Fat taste is an area of increasing interest particularly in chemosensory and nutrition research with the possibility that it may be linked with dietary consumption of fatty foods. The intake and regulation of dietary fats is considered especially important in the development of overweight and obesity, given their high energy density and palatability alongside their ability to promote excess energy intake. The intake and regulation of fats in the obese state appears especially problematic given that obese persons prefer higher fat foods that represent significant portions of the obese diet.
Fat has been classified as a taste as early as 330 BC by Aristotle and many other academics over the centuries . More recently, fat has been associated with texture, flavour release and thermal properties in foods, but not the sense of taste . This may seem like an irrelevant academic point, but the taste system is only activated when a saliva-soluble component of a potential food activates receptors on taste cells. Adding to the importance of the sense of taste is the interplay between taste cell activation and multiple digestive processes, therefore making the link between taste and fat intake very important, especially given the link dietary fat has with the development of obesity.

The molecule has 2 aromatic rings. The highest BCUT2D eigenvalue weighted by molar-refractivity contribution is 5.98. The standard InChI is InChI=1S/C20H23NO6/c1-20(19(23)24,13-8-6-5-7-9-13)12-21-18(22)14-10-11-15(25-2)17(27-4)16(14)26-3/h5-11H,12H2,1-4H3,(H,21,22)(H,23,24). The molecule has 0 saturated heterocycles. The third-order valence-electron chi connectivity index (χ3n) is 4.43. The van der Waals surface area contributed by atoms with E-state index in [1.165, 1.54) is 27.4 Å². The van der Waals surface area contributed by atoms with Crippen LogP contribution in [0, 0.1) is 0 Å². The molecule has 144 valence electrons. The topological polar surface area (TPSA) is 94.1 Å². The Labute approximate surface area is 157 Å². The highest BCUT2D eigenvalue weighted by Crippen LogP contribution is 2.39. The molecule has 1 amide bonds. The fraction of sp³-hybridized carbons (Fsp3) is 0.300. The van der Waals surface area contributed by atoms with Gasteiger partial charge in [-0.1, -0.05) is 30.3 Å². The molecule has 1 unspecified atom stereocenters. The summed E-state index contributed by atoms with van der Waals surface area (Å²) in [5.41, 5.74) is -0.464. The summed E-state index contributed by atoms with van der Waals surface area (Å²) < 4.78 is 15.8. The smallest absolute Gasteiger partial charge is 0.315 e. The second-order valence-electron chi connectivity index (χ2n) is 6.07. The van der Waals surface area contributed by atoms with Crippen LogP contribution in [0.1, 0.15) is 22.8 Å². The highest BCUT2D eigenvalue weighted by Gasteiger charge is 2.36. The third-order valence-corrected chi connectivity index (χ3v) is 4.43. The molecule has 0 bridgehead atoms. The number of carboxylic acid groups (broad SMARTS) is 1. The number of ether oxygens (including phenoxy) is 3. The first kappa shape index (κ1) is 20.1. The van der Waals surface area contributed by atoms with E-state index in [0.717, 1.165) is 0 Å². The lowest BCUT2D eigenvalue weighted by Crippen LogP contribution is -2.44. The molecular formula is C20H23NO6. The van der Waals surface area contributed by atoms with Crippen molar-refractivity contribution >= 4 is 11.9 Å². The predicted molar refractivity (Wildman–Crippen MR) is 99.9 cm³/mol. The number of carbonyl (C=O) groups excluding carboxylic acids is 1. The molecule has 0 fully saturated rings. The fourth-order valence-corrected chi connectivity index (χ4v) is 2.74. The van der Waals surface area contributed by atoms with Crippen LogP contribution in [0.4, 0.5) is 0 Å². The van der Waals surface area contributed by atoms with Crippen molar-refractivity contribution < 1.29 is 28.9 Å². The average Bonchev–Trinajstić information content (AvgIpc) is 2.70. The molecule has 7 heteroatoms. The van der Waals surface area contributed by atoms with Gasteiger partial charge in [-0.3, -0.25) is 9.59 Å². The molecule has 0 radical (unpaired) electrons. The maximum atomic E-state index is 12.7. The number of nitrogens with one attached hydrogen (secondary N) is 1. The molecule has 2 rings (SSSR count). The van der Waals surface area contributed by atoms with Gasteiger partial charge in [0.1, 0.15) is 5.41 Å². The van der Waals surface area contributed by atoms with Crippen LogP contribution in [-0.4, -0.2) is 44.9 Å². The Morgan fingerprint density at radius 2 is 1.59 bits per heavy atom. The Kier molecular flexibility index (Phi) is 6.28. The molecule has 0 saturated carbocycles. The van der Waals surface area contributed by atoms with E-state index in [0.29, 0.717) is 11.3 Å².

For fat to be generally accepted as a taste, it must meet five criteria: 1) There must be a distinct class of affective stimuli, and the stimuli responsible for fat taste are the breakdown products of fats and fatty acids [3,4]. 2) There should be transduction mechanisms including receptors to change the chemical code of the stimuli to electrical signal. Emerging evidence suggests that CD36 and G protein-coupled receptor (GPCR) 120 are the most likely candidate receptors on taste bud cells (TBC), with multiple taste transduction mechanisms also involved . 3) There must be neurotransmission of the electrical signal to processing regions of the brain [6,7]. 4) There should be perceptual independence from other taste qualities. This criterion is controversial, and while there is certainly no obvious perception such as the sweetness of sucrose or saltiness of NaCl, some researchers claim less well-defined perceptions for fatty acids . Others suggest that the fatty acid taste component is at detection threshold only and any definable perceptions are associated with either aroma or chemesthesis [4,9]. 5) Finally, there must be physiological effects after activation of taste bud cells.